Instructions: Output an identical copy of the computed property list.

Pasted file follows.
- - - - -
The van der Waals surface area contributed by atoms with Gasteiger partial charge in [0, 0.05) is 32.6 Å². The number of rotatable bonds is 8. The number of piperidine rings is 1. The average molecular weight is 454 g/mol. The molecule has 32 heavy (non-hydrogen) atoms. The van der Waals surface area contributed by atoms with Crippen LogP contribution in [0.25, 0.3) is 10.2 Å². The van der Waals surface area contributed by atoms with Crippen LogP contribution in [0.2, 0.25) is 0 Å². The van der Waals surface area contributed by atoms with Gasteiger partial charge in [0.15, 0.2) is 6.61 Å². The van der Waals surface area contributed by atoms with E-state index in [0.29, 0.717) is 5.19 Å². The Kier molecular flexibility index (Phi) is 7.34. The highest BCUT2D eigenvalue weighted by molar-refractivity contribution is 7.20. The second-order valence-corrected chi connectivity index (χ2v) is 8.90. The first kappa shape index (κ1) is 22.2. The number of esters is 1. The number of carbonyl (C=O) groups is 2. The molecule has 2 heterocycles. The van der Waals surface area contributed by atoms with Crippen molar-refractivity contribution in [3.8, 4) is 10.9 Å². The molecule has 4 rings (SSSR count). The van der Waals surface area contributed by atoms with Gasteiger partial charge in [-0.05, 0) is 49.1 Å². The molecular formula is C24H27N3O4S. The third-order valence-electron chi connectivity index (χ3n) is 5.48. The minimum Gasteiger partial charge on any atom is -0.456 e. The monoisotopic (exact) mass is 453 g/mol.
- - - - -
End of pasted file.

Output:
The van der Waals surface area contributed by atoms with Gasteiger partial charge in [0, 0.05) is 32.6 Å². The number of rotatable bonds is 8. The number of piperidine rings is 1. The average molecular weight is 454 g/mol. The molecule has 32 heavy (non-hydrogen) atoms. The van der Waals surface area contributed by atoms with Crippen LogP contribution in [0.25, 0.3) is 10.2 Å². The van der Waals surface area contributed by atoms with Crippen LogP contribution in [0.2, 0.25) is 0 Å². The van der Waals surface area contributed by atoms with Gasteiger partial charge in [0.15, 0.2) is 6.61 Å². The van der Waals surface area contributed by atoms with E-state index in [0.29, 0.717) is 5.19 Å². The Kier molecular flexibility index (Phi) is 7.34. The highest BCUT2D eigenvalue weighted by molar-refractivity contribution is 7.20. The second-order valence-corrected chi connectivity index (χ2v) is 8.90. The first kappa shape index (κ1) is 22.2. The number of esters is 1. The number of carbonyl (C=O) groups is 2. The molecule has 2 heterocycles. The van der Waals surface area contributed by atoms with Crippen molar-refractivity contribution in [3.8, 4) is 10.9 Å². The molecule has 4 rings (SSSR count). The van der Waals surface area contributed by atoms with Gasteiger partial charge in [-0.05, 0) is 49.1 Å². The molecular formula is C24H27N3O4S. The third-order valence-electron chi connectivity index (χ3n) is 5.48. The minimum Gasteiger partial charge on any atom is -0.456 e. The monoisotopic (exact) mass is 453 g/mol.